A CHRONIC staff shortage has meant almost a third of GP practices in the North-East have been unable to fill vacancies in the last year, say leading doctors.

The British Medical Association [BMA] has warned that staff shortages mean surgeries across the country are relying on locum staff to plug the gaps in care and keep practices afloat.

In the North-East 30 per cent of practices said they had been unable to fill vacancies within the last 12 months while almost one in five said it had taken between three and six months to find a new doctor.

One in five said they had been able to fill a vacancy within a reasonable time frame while another one in five said they had not had a need to recruit.

The BMA surveyed 3,567 GP partners across England.

Dr Bill Beeby, the BMA’s regional representative, said: “The findings highlight the serious recruitment challenges facing general practice in the North-East.

“Worryingly, just under a third partners in the region said that they have been unable to fill vacancies in the past year and only two in ten said they had no issues filling gaps in their workforce.

“This should serve as an urgent wake up call for this government.”

Nationally, 31 per cent of GP partners surveyed had been unable to fill vacancies in the last 12 months while a further 18 per cent said it takes between three and six months to fill a vacancy. Just under a quarter were able to fill vacancies in a reasonable timeframe.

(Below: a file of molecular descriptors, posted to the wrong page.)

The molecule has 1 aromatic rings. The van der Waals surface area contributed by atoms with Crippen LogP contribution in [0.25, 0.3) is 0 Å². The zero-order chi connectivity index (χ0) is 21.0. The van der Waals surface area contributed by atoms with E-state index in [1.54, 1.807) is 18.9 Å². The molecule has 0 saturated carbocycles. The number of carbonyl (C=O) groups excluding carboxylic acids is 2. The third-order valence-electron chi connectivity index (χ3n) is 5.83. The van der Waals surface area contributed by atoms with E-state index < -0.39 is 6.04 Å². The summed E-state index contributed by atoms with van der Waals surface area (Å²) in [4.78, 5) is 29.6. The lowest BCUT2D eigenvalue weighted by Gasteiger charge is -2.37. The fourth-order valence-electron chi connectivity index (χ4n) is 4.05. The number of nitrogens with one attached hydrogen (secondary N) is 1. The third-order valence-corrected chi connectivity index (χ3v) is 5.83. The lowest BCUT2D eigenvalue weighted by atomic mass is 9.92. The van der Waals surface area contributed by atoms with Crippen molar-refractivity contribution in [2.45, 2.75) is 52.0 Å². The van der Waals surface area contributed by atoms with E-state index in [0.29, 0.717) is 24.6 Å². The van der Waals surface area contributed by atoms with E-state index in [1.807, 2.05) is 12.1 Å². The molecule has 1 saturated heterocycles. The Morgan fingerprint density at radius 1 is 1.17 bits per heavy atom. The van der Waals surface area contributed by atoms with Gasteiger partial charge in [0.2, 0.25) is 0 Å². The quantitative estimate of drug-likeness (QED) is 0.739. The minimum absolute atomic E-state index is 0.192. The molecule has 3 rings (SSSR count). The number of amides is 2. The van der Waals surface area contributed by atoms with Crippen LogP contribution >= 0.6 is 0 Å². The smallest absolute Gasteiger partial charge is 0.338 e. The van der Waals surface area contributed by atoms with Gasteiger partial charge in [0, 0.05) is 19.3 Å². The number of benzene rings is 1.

Around a third of partners who needed to hire locums did so in order to cover long term employment vacancies or to be able to continue to provide a full range of services to patients.

In Yorkshire and Humber 27 per cent of practices had been unable to fill vacancies within a year – the lowest rate in the country.

Around 11 per cent took up to three months to fill a vacancy while 18 per cent took between three and six months.

The BMA survey found a strong relationship between GPs’ workload and the ability of their practice to recruit doctors, with 44 per cent who described their workload as excessive also struggling with recruitment.

Dr Chaand Nagpaul, BMA GP committee chair, said: “It is deeply concerning that so many GPs are reporting that their practices effectively have permanent holes in their workforce, which they are unable to fill.

“In addition to this, only a small number of GP practices are operating with no vacancies, while the vast majority of GP services are suffering from constant shortages of GPs.

“It is clear that the crisis is so bad that general practice is being kept afloat by the essential help of locums who are stepping in to provide day to day services to patients.”